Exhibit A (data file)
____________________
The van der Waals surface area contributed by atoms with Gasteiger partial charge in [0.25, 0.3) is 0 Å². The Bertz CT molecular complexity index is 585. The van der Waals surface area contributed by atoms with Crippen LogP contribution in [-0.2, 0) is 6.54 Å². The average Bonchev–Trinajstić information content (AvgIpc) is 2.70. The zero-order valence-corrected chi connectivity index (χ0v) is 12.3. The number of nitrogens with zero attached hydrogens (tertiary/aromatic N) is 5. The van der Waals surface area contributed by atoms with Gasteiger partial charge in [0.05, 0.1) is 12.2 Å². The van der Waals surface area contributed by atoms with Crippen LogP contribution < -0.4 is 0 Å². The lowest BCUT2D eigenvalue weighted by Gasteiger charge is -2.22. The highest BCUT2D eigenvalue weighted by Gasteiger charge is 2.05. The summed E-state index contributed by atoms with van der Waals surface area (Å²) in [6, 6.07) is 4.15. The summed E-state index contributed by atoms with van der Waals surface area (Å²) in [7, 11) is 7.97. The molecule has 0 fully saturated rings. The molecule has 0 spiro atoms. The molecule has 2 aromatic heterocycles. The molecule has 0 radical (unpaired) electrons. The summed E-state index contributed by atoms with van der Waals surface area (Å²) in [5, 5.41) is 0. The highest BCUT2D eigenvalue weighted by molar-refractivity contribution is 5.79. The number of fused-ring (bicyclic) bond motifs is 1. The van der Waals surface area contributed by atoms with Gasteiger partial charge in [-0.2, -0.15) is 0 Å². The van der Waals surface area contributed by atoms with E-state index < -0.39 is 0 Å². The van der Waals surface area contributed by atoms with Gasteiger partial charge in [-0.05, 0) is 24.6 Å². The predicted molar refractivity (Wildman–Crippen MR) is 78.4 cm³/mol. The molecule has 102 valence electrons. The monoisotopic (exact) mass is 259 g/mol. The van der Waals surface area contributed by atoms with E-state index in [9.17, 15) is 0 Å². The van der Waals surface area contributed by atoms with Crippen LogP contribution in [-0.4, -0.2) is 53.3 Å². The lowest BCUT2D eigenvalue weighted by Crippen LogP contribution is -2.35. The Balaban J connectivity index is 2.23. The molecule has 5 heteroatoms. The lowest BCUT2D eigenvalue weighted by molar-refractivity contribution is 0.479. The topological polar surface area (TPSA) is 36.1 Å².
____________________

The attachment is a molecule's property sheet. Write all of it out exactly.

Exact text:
The van der Waals surface area contributed by atoms with Gasteiger partial charge in [0.25, 0.3) is 0 Å². The Bertz CT molecular complexity index is 585. The van der Waals surface area contributed by atoms with Crippen LogP contribution in [-0.2, 0) is 6.54 Å². The average Bonchev–Trinajstić information content (AvgIpc) is 2.70. The zero-order valence-corrected chi connectivity index (χ0v) is 12.3. The number of nitrogens with zero attached hydrogens (tertiary/aromatic N) is 5. The van der Waals surface area contributed by atoms with Gasteiger partial charge in [0.05, 0.1) is 12.2 Å². The van der Waals surface area contributed by atoms with Crippen LogP contribution < -0.4 is 0 Å². The lowest BCUT2D eigenvalue weighted by Gasteiger charge is -2.22. The highest BCUT2D eigenvalue weighted by Gasteiger charge is 2.05. The summed E-state index contributed by atoms with van der Waals surface area (Å²) in [6, 6.07) is 4.15. The summed E-state index contributed by atoms with van der Waals surface area (Å²) in [7, 11) is 7.97. The molecule has 0 fully saturated rings. The molecule has 0 spiro atoms. The molecule has 2 aromatic heterocycles. The molecule has 0 radical (unpaired) electrons. The summed E-state index contributed by atoms with van der Waals surface area (Å²) in [5, 5.41) is 0. The highest BCUT2D eigenvalue weighted by molar-refractivity contribution is 5.79. The number of fused-ring (bicyclic) bond motifs is 1. The van der Waals surface area contributed by atoms with Gasteiger partial charge in [-0.2, -0.15) is 0 Å². The van der Waals surface area contributed by atoms with E-state index < -0.39 is 0 Å². The van der Waals surface area contributed by atoms with Gasteiger partial charge in [-0.05, 0) is 24.6 Å². The predicted molar refractivity (Wildman–Crippen MR) is 78.4 cm³/mol. The molecule has 102 valence electrons. The monoisotopic (exact) mass is 259 g/mol. The van der Waals surface area contributed by atoms with E-state index in [9.17, 15) is 0 Å². The van der Waals surface area contributed by atoms with Crippen LogP contribution in [-0.4, -0.2) is 53.3 Å². The lowest BCUT2D eigenvalue weighted by Crippen LogP contribution is -2.35. The Balaban J connectivity index is 2.23. The molecule has 5 heteroatoms. The lowest BCUT2D eigenvalue weighted by molar-refractivity contribution is 0.479. The topological polar surface area (TPSA) is 36.1 Å².